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H&M’s New CEO Daniel Ervér Plans to Upscale Fashion, Retail Experience While Lowering Prices

PARIS — Sales down, profit up. Lowering prices, upscaling design. If new H&M Group chief executive officer Daniel Ervér was looking for “exciting friction,” he got it in first-quarter results revealed Wednesday.

Ervér used the term in defining what the company is aiming for in its long-term goals — a mix of fashion-forward clothing with a stronger emphasis on design, while decreasing prices particularly in the U.S.

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“Exciting friction” is how Ervér labeled the predicament of pleasing both customers’ premiumization desires and their pocketbooks. Ervér was clear that the company will lower prices by the end of 2024.

The words were a reaction to the mixed bag presented in the results covering in the three months to Feb. 29. Sales were down 2 percent in local currencies year-over-year during the key holiday shopping period, while numbers from the first three weeks of March were up by 2 percent in local currencies, anticipating a stronger second quarter to come.

These are the first results presented under Ervér, who took the reins in a surprise move Jan. 31 after successive quarters of slow and flat sales.

Ervér is sticking to the group’s previously stated priority to hit a 10 percent operating margin and focus on profitability: So it is continuing on that path by improving sales, cutting costs and controlling inventory.

Operating profit was up to 2.08 billion Swedish kronor, or 181.4 million euros, as it seeks to hit that goal. That far exceeded analyst expectations, which had anticipated profits of around 125 million euros.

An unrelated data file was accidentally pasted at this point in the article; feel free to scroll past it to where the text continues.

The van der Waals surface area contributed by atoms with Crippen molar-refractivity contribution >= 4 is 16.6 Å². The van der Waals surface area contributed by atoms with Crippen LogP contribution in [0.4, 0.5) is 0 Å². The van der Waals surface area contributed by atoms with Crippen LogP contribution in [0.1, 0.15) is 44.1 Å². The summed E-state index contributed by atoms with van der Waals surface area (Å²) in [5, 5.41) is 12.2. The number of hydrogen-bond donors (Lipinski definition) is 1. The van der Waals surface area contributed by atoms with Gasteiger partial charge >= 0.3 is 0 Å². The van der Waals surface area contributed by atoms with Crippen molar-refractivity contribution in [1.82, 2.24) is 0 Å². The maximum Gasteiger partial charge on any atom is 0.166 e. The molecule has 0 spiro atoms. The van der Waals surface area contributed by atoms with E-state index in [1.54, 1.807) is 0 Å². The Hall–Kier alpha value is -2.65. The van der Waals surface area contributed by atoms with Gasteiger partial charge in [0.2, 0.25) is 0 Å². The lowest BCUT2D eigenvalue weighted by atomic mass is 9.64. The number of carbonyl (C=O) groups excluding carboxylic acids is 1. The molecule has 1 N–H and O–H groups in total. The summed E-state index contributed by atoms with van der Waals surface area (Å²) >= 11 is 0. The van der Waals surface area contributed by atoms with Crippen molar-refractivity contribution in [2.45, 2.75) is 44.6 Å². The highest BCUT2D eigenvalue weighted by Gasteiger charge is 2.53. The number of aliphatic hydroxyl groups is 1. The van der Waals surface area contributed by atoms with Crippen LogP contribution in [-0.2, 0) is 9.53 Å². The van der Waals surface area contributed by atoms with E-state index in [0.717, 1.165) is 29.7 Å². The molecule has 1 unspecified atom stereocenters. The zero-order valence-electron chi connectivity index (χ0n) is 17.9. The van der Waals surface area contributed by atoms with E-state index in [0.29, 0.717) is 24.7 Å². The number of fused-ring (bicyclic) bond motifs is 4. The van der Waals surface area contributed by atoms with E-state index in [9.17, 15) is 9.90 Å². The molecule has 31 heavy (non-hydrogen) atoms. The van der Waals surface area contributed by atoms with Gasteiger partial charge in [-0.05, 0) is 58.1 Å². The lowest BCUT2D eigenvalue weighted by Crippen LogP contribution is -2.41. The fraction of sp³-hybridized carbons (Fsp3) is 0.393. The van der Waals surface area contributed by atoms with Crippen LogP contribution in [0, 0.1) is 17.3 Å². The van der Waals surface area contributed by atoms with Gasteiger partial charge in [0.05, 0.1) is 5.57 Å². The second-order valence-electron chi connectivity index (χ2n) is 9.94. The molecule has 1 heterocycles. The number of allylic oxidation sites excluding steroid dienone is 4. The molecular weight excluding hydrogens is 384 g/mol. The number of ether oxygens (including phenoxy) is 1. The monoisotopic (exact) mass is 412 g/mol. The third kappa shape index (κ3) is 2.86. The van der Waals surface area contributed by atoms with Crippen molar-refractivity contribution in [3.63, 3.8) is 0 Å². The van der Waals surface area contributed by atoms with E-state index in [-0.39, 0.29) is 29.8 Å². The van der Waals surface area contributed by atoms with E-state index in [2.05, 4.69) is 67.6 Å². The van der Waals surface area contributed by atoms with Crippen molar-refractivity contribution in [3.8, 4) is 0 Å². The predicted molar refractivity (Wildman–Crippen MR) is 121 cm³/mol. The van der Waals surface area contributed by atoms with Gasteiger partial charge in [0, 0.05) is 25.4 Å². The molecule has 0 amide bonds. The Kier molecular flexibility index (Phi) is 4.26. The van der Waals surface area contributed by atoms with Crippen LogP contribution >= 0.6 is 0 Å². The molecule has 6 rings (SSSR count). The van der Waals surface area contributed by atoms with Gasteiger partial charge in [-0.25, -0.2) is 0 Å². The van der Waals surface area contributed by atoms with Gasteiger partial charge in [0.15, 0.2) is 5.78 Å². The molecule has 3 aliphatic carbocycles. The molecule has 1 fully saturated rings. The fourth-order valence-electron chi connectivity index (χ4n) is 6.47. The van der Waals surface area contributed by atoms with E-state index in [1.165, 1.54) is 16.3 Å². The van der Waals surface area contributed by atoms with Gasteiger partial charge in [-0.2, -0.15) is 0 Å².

Shared climbed 15.2 percent on Wednesday as investors applauded the beat.

But the new CEO described a tough balancing act ahead as the company seeks to upscale the perception and quality of its flagship H&M brand, while at the same time cutting prices.

H&M has so far been squeezed at both ends, with fast-fashion competitor Zara benefiting from its trendier brand perception to hit historically high sales even as it has raised prices, and Chinese ultra-fast-fashion players like Shein offering bargains galore.

Alton Mason at the Rabanne H&M event in Paris, dressed in the Rabanne H&M collection.
Alton Mason at the Rabanne H&M launch event in Paris, dressed in the Rabanne H&M collection.

As it aims to lower prices, H&M hopes to up its fashion offer, too. “This is where we want to make what’s inaccessible for the many accessible for the many, by having that friction between what is premium, but at a very accessible price. We want to build this brand position,” he said. Ervér explained that that idea extends to fashion design, as well as fancier retail environments.

The company’s new retail positioning has been rolled out at its new concept store on London’s King’s Road opened last Thursday, which offers a more upscale and curated fashion mix along with an improved focus on customer service and styling tips.

“We also see that it’s important to regain credibility and win the customers’ heart,” Ervér said. He sees physical retail as a major component of doing that and will “ramp up the ambitions” for in-person customer interaction.

The group will revamp 250 stores worldwide, focusing on key cities including New York, Berlin and Stockholm that will be modeled after the new London concept, as well as mid-level mall locations that, while they can’t support London-level upgrades, will be “influenced” by this concept.

The group will close net 60 stores over 2024, opening 100 doors in new and growing markets, while shuttering 160 in established markets. About 30 percent of group sales are online, the company said, and it has about 200 million customers in its loyalty program.